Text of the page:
While we are on the subject of beverages, let’s talk about the coffee. Unless you are one of the extremely lucky volunteers who lives in a coffee-producing region that doesn’t export all of it’s harvest to the US, you are drinking Nescafé. I had grand delusions, pre-Peace Corps, I was coming to Central America, and I was going to drink cups of fresh, rich coffee. I was wrong. I like my coffee dark, strong; I shouldn’t have to add sugar to taste the flavor. I was unable to accept that I would be feeding my caffeine addiction with these awful little packets for 2 years. Another volunteer, who, from Day 1 has been my role model on how to upgrade your life in the campo, finally convinced me to buy a French Press, and my life has never been the same. French Presses are affordable on a PC budget, compact and allow you to start everyday with a fresh, hot, full-bodied cup of Joe. On the off chance you have a medical visit to the capitol, you can hit the Santa Elena Starbucks and pick up a single cup French Press and a few bags of ground beans. The Coffee Cup also carries a wide variety. One of the benefits of the French Press is that you have the opportunity to try out the Salvadoran blends. On the East side of the country we have the proximity to Perquin, where one volunteer is working with a coffee co-op and I’ve heard you can buy beans.  You can thank me later! 

Develop a new hobby

Next up: World Cup themed pulseras, solo dos corras! 

With all your time trapped indoors, you must fight the urge to bust into your American snack stash, turn away the bottomless pan dulce and avoid the tortillas at all cost. I have found that developing a new hobby, that keeps your hands and mind occupied for hours at a time is the best way to avoid gaining the First Year 15.  Some people draw others dance, but my friends, I have discovered (thanks to Rachel Wolf) that my God given gift is making bracelets. So now, instead going crazy in my cement house, three hours will fly by. Trapped in someone else’s casa, no problem. I just hop in the hammock and work away. Back in May the bracelet guru RW came to visit my site and gave a taller de pulseras to the youth in my community. I wasn’t expecting bracelet fever to spread throughout San Nicolas, but sure enough, the kids wanted more classes, which meant I had to learn more than the basic “v” design. Thus began the addiction, and an organized activity for the youth in my community. I have videos, guides and semi-weekly calls to Rachel, which is how I learn to make more designs. In the States, no self-respecting “tough guy” would be caught dead in a bracelet making class on a Saturday, but in San Nicolás, it is quite the opposite. Attendance is consistent, so we meet, most Saturdays for four hours, to sit in the school, listen to American music and make bracelets. I had tried, with no avail, to start a youth group in the community, but as Peace Corps has shown me, often times it is better to let things form organically. Down the line I’ll try and make something a little more formal out of the little club, but for now it works.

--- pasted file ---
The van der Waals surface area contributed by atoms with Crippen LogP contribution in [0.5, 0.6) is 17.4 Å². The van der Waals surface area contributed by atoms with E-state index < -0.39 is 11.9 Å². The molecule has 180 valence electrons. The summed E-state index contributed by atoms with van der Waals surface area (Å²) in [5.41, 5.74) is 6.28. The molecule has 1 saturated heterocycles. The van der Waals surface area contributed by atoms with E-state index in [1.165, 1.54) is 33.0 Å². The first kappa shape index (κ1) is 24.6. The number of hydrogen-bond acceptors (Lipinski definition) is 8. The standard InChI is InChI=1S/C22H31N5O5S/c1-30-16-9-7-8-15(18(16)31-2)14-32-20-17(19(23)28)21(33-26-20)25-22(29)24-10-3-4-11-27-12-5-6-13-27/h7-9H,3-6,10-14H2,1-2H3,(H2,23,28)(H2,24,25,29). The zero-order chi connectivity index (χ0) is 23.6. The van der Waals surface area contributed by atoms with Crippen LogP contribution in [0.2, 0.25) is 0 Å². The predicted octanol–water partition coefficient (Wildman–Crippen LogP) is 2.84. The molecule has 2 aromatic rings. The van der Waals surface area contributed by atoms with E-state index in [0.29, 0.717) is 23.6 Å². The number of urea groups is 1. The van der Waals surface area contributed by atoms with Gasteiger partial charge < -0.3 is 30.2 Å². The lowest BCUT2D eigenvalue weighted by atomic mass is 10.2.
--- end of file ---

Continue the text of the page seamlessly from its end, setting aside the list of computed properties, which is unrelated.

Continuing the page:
Take things One Day At A Time

I keep my journal on top of my Bridget Jones DVD, for inspiration!

Sometimes, it is really hard to see the positive in your situation. A failed meeting, English class that went terrible or the stress of planning your first grant funded project. The cultural differences, host family beef or two weeks without water can put you in quite a dark state of mind, and living in a site isolated from all of your classic comfort items, makes coping a real bitch. Volunteers, for the most part, are a rather cynical bunch. We come here wide-eyed development virgins, hoping to “be the change” and then, somewhere down the line, we get a hard reality check, and our vision is suddenly clouded with the negatives. It is easy to brush off the small highs, and dwell in the vast pits of missed opportunity and laziness. That is why I love my one line a day journal. Everyday, I write one thing that made me happy, proud or laugh. Something I learned, something that went well, or a future goal. I keep it positive and during the lows all I have to do is open it up to any given day, and I am reminded of SOMETHING good. For example:

May 28, 2014: Watching little Fatima’s face as she opened her birthday present, whisper “Minnie Mouse” and bear hug her new stuffed animal.